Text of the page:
New treatments for osteoporosis and broken bones are in sight after groundbreaking research using ethical stem cells.
Researchers at the University of Glasgow and the University of the West of Scotland found that vibrating adult stem cells at low frequency results in them turning into bone cells, which can be implanted in a damaged area to aid repair.
Adult stem cells are an ethical alternative to embryonic stem cells, which involve the destruction of human embryos.
Currently patients have to undergo painful surgery to remove bone from one area of the body and implant it into another.
The Scottish scientists’ technique induces adult stem cells – from bone marrow or fat – to turn into bone in a laboratory, in a period of around 28 days.
Using this bone tissue could be less invasive and painful than a typical transplant, as it does not require operating first to remove bone.
The team also hope the vibrating technique used to create bone cells could be used to encourage healing within the body, without the need for surgery.
And there is a distinct advantage to using a patient’s own cells to build new bone; when it is implanted there is no risk of the body rejecting it.
Bone is one of the most commonly transplanted tissues in the world, second only to blood and is used in many procedures.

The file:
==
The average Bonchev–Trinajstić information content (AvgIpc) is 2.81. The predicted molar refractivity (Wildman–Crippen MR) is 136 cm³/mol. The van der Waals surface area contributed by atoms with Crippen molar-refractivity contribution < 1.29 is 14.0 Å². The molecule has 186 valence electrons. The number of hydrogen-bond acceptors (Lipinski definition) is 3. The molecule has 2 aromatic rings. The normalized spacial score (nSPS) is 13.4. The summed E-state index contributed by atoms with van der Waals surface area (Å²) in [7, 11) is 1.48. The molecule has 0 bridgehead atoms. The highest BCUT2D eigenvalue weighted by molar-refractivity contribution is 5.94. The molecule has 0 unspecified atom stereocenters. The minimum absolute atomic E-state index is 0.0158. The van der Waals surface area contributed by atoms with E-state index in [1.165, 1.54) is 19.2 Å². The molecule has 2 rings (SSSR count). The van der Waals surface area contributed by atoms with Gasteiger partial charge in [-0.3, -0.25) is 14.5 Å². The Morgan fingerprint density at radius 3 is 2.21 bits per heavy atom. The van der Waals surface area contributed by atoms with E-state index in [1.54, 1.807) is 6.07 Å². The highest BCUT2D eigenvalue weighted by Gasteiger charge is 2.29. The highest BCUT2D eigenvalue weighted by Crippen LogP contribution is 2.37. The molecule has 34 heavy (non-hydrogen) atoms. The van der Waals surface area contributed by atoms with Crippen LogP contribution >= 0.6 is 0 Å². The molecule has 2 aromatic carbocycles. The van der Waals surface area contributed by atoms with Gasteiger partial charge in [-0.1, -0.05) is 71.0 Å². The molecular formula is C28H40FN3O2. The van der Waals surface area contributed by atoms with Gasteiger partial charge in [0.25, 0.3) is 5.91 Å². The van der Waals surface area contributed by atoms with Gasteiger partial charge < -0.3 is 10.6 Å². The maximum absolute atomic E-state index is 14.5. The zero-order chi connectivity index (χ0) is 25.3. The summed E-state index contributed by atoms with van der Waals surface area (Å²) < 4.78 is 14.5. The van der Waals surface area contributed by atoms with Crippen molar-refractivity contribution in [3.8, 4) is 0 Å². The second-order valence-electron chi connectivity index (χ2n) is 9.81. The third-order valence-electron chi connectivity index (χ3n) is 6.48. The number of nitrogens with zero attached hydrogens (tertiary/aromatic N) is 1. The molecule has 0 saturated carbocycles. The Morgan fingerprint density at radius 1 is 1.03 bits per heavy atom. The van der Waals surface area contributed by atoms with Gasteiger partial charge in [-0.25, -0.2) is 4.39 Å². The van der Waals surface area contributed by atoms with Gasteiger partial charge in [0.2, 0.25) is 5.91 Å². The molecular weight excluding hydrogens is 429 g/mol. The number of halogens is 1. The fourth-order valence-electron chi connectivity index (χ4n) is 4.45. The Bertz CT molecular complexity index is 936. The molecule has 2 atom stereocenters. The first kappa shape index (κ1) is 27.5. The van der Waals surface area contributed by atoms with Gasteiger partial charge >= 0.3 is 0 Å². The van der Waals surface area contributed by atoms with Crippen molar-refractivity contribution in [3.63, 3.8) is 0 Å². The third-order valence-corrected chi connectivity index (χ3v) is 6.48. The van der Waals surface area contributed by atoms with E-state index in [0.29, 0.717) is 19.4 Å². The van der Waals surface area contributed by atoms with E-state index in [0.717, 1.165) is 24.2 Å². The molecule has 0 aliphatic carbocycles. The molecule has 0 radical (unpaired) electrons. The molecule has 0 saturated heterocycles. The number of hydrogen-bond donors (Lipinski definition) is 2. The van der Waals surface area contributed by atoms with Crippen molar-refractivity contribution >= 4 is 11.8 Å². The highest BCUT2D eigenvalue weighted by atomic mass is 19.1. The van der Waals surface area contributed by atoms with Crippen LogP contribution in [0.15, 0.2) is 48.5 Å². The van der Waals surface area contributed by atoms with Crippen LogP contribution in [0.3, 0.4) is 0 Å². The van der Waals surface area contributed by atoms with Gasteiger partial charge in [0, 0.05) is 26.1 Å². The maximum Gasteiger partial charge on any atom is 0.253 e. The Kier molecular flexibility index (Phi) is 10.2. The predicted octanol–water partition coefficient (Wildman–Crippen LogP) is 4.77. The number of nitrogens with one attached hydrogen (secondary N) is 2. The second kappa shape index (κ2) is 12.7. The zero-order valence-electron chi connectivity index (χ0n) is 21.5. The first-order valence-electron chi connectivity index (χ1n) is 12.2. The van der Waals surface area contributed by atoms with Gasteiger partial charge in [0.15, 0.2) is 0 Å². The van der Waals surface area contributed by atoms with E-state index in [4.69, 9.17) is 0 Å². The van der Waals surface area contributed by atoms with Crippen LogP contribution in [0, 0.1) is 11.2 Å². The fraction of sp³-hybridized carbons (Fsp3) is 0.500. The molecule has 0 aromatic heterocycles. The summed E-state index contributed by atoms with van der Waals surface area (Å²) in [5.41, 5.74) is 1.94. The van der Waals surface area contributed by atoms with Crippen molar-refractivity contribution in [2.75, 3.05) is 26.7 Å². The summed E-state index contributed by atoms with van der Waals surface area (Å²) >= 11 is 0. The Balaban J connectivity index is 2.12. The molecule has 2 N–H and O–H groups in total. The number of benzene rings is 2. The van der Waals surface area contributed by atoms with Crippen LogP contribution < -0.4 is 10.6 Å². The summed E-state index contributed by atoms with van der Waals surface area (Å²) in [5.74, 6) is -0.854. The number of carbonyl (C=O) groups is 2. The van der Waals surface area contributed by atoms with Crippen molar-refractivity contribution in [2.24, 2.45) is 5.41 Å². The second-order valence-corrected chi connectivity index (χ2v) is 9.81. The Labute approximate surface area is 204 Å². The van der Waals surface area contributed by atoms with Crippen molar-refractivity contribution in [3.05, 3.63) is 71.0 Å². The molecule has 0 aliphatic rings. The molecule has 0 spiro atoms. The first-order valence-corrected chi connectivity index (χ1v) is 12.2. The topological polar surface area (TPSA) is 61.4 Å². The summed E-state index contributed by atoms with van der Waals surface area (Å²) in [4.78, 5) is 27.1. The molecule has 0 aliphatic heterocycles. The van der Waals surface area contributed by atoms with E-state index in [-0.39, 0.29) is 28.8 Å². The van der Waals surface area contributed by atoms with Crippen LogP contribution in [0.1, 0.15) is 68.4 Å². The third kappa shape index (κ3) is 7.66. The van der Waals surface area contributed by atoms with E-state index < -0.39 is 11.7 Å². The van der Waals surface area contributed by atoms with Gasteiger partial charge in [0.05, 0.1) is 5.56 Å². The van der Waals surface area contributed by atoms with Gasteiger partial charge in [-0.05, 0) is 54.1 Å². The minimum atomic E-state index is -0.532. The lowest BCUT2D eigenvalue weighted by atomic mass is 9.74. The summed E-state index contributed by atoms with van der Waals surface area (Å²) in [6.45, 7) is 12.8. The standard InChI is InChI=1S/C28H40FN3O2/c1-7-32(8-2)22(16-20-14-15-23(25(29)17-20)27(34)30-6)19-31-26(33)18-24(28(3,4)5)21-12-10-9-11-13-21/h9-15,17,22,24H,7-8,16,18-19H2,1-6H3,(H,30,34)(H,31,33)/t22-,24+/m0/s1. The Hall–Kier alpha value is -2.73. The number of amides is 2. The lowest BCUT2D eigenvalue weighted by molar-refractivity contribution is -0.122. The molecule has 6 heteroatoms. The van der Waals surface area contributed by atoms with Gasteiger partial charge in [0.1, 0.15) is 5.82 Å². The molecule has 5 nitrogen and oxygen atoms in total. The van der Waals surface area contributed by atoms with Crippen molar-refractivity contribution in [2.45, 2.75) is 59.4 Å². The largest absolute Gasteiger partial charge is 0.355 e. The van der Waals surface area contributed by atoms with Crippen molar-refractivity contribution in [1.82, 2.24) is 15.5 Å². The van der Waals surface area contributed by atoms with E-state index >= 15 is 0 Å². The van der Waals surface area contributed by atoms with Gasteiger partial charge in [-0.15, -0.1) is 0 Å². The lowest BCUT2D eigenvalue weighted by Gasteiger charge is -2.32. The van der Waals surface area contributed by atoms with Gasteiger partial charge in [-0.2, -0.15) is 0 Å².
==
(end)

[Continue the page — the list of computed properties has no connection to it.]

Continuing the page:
The team hopes that their lab-grown bone will be ready for testing within three years.
Last month stroke patients made a “remarkable recovery” in a trial that used adult stem cells.
People who had suffered strokes in the past received cells from two healthy donors, in the form of an injection into their brains.
As a consequence they regained the ability to walk and use their arms.
The success of adult stem cell techniques was also witnessed in March, in a trial which sought to regrow eye lenses.
The trial, published in scientific journal Nature, recorded that the eyesight of twelve babies was restored after stem cells repaired damage that had occurred as a result of congenital cataracts.
The condition means sight is blocked by a cloudy lens and is reportedly the most common cause of blindness in the world.
At present, babies who have the condition have artificial lenses inserted, but often still need to wear glasses or contact lenses.